Tuesday, December 26, 2006

Looking for paintings - Part 23

Loose Ends - Number 2: People along the way

The people I spent time with over the last three months are very special and helped make this a memorable journey. I thought of this entire trip as a vacation, but I was really looking for something - a job, an experience, a chance to visit some old friends, to revisit that part of my childhood that spent the summers of the 40s and 50s traveling throughout the eastern United States, to answer the call of the wild, the lure of the open road, to see if there was more to life than Los Angeles. The job I got at Laika Entertainment and the two months I spent there were terrific. I was blown away by the caliber of talent among the artists and technicians working there and got to know a whole bunch of people who made it a pleasure to go to work every morning. There were old friends from Los Angeles who had moved to a better life in Oregon and Washington, and one who was always smart enough to live in Seattle. As soon as I figure out how to add their links to my sidebar I shall do so.

Jack and Hae Jung Heiter. I don't think this trip would have worked out if it hadn't been for their kindness and hospitality. Jack and I worked together at Warner Bros. in 1995. Hae Jung is a great preparer of great food and plays a mean game of Dominoes.

Gerry and Angele Woolery. Gerry owns and operates Gerry's Kitchen restaurant in Freeland on Whidbey Island, Washington. Angele is a fine artist in every sense of the word. They both create good stuff. They opened their home to me and I had the opportunity to really explore Whidbey Island, share some great meals and enjoy some fine wine. It was tough to leave.

Jorgen Klubien and Brian Ormiston. Jorgen and I met at Disney's in 1986. Here he is going over some storyboard sketches for his animated feature Jack and Ben with storyboard artist Brian Ormiston. Both amazing talents.

Brian Ormiston. I'm lucky I shared a cubicle with this guy. I love his work and we talked about almost anything, from Kurtzman to Kurosawa, from conspiracy theories to books, from restaurants to the edge of the universe.

I have no idea who this woman is. I was having lunch one day about a week before Christmas at Elephant's Delicatessen in Portland when I saw her standing there, waiting for a place to sit and eat her lunch. She looked so nice, I had to take her picture. She fit right in with the festive ambiance of the delicatessen, which was done up nicely for Christmas.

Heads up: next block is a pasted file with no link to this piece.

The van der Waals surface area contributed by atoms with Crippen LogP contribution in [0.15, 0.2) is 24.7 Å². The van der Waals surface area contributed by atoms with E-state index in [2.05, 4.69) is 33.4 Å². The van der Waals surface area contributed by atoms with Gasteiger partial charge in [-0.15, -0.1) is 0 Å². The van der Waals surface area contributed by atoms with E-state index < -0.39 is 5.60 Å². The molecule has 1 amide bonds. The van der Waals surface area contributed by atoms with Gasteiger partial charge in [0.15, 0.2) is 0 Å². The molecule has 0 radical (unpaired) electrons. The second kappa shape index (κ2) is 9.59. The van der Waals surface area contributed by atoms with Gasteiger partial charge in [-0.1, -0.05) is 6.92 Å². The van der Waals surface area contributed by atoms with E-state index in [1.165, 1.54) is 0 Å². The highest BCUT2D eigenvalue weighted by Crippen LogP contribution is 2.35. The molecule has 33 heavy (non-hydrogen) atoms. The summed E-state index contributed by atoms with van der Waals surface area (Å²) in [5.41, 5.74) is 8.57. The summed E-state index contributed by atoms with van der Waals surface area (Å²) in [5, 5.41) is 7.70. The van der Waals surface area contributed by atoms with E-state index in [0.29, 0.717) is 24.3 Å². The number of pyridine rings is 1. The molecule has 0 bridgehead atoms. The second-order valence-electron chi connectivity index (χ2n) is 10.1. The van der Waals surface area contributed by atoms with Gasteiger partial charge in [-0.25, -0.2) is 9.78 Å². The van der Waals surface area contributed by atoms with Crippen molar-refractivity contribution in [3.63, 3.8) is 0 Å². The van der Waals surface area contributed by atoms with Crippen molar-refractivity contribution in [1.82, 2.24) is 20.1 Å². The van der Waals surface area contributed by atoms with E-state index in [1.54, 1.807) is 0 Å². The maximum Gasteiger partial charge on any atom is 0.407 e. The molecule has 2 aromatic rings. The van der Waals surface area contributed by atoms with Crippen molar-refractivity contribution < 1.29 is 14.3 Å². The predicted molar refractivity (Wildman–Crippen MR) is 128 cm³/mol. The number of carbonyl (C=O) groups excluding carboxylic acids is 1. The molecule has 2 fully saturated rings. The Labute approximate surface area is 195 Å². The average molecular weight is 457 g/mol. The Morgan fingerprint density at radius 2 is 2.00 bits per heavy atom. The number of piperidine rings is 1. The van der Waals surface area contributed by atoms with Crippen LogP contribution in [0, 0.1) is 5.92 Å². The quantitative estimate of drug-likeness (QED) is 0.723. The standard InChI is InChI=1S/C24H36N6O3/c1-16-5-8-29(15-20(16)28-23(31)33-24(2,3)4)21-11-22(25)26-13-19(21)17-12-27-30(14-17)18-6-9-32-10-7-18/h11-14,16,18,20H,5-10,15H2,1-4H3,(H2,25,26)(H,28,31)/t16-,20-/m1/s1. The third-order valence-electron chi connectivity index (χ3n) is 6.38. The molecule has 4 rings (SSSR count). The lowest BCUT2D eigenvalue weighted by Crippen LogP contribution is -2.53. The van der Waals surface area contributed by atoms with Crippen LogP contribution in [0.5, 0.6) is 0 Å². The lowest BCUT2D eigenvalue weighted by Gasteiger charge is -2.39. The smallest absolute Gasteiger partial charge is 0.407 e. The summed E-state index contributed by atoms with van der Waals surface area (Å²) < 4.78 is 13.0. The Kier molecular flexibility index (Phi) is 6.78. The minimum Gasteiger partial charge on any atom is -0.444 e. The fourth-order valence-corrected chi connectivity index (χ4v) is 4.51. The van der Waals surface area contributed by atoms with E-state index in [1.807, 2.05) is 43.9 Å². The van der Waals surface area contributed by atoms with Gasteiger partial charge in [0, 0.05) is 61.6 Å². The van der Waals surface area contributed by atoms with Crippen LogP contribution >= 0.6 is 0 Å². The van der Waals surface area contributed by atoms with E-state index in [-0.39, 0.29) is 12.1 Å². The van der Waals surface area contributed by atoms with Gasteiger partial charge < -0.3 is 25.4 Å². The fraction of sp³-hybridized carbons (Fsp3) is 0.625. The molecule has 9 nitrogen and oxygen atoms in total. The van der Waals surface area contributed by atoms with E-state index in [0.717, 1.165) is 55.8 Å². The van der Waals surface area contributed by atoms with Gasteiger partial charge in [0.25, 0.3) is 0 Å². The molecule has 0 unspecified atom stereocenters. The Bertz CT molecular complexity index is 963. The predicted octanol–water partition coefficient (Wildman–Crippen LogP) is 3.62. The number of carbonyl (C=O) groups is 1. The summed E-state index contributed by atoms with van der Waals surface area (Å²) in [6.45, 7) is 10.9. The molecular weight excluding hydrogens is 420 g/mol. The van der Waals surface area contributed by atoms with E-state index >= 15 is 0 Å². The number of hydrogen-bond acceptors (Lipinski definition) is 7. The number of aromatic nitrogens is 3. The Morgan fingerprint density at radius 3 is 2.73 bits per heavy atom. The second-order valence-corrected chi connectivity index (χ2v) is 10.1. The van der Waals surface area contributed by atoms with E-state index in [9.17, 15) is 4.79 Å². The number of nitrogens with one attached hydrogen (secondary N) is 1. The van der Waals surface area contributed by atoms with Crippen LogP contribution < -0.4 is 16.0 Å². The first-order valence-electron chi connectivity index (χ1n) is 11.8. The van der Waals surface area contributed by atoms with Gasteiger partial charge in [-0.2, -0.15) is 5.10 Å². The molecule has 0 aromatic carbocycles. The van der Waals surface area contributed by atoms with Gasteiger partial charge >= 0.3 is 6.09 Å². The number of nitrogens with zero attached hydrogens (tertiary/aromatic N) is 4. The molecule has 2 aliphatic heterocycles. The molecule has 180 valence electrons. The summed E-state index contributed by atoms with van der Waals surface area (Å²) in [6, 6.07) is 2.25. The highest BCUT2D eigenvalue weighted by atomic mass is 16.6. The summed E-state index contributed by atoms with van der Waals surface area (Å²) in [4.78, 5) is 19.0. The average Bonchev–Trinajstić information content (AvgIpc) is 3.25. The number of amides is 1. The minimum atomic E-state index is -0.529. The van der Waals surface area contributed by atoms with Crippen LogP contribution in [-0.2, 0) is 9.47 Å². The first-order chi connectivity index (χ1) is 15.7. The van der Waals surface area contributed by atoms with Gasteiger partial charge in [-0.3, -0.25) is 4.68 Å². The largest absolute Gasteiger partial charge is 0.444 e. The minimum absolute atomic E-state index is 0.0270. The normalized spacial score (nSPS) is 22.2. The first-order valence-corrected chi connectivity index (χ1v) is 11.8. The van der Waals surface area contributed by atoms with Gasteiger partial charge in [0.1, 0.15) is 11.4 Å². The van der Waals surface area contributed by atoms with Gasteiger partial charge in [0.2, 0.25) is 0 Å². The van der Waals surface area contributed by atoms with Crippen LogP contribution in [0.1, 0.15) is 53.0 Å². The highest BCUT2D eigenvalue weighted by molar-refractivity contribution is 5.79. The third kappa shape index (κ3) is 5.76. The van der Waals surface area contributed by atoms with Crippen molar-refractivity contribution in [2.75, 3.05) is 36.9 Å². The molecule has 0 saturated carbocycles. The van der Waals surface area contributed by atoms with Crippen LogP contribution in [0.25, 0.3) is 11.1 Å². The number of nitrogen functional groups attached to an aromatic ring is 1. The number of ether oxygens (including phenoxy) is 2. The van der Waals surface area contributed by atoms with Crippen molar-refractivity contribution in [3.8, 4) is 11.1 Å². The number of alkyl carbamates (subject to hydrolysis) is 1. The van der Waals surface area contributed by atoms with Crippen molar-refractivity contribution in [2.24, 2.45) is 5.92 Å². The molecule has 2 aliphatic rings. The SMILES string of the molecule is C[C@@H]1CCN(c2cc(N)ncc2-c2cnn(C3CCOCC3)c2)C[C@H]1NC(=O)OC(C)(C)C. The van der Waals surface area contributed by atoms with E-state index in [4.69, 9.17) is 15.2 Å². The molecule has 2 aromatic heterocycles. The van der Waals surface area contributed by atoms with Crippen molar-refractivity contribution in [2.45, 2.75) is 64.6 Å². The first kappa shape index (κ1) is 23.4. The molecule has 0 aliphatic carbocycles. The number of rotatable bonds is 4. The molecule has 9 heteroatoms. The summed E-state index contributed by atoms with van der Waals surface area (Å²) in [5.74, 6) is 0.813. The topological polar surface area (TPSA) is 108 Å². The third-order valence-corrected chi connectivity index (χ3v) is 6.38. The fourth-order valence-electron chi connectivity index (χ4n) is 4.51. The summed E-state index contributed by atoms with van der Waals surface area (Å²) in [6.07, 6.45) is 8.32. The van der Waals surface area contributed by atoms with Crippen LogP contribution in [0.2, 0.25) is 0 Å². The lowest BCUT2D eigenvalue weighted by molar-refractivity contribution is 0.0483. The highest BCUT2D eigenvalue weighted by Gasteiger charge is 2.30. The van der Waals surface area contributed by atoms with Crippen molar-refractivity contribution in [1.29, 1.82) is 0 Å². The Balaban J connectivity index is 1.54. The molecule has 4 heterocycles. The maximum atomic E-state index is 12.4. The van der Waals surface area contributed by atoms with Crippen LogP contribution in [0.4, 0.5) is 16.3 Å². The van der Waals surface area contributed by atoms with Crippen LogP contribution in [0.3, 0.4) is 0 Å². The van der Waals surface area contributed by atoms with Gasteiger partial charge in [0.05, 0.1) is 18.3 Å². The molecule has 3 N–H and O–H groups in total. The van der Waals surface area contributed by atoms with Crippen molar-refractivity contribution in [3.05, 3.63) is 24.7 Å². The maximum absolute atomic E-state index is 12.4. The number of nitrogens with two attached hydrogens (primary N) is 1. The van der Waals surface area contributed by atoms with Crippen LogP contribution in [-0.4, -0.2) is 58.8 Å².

That's me pitching my storyboard to Jorgen and some of the storyboard guys for a segment of the Jack and Ben feature that I'd just completed. They weren't laughing at my board - they were showing the security guard who to throw out.

Jorgen Klubien and Robert Lence after dinner at Jorgen's home in Portland. This reminded me of the available light scenes in Kubrick's Barry Lyndon, but without the period costumes.

Jorgen, me, Robert, admiring the work of Mary Blair. Either that or getting ready to fight over the last piece of cheese on the table.

Me and John Lustig, creator of Last Kiss, the online humor panel about to make its appearance as a Sunday Feature in The Seattle Times. Here's a link to John's site:


John making good use of the wreath hanging on the front door to his home in Seattle. Didn't I see this in the Sistine Chapel?

The Laika studio Christmas party. We all indulged in the great Danish Christmas drink, Glugg, but without the oomlats. That's Chris Kiser giving me the evil eye. He and his brother Tommy came here from DNA in Texas where they worked on Jimmy Neutron.

Tom Knott chatting with Brian Ormiston and Ovi Nedelcu. Here's Ovi's website:


Josh Look, who, we figured out, remembers me from when I was in the Apple store in Glendale, California where he worked before coming to Portland. Was it the way I walked, or was it the altercation I had with the security guard at the Apple store? Hey, isn't that the security guard next to him?

Vanessa and Robert giving me the eye.